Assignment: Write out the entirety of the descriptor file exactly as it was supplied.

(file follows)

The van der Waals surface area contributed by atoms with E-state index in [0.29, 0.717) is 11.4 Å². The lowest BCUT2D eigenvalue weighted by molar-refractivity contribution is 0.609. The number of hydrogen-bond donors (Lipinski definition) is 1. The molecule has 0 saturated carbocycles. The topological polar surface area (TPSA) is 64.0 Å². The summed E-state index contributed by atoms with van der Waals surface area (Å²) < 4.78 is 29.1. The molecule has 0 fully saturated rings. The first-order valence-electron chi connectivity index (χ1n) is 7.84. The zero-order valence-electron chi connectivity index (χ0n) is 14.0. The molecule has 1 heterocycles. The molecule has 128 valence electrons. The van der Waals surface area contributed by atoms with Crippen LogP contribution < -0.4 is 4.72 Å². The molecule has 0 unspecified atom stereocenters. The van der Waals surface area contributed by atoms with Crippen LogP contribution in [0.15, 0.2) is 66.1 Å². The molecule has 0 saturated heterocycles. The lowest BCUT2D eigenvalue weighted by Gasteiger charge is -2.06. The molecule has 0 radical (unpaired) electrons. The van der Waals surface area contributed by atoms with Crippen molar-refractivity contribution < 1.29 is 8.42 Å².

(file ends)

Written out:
The van der Waals surface area contributed by atoms with E-state index in [0.29, 0.717) is 11.4 Å². The lowest BCUT2D eigenvalue weighted by molar-refractivity contribution is 0.609. The number of hydrogen-bond donors (Lipinski definition) is 1. The molecule has 0 saturated carbocycles. The topological polar surface area (TPSA) is 64.0 Å². The summed E-state index contributed by atoms with van der Waals surface area (Å²) < 4.78 is 29.1. The molecule has 0 fully saturated rings. The first-order valence-electron chi connectivity index (χ1n) is 7.84. The zero-order valence-electron chi connectivity index (χ0n) is 14.0. The molecule has 1 heterocycles. The molecule has 128 valence electrons. The van der Waals surface area contributed by atoms with Crippen LogP contribution < -0.4 is 4.72 Å². The molecule has 0 unspecified atom stereocenters. The van der Waals surface area contributed by atoms with Crippen LogP contribution in [0.15, 0.2) is 66.1 Å². The molecule has 0 saturated heterocycles. The lowest BCUT2D eigenvalue weighted by Gasteiger charge is -2.06. The molecule has 0 radical (unpaired) electrons. The van der Waals surface area contributed by atoms with Crippen molar-refractivity contribution < 1.29 is 8.42 Å².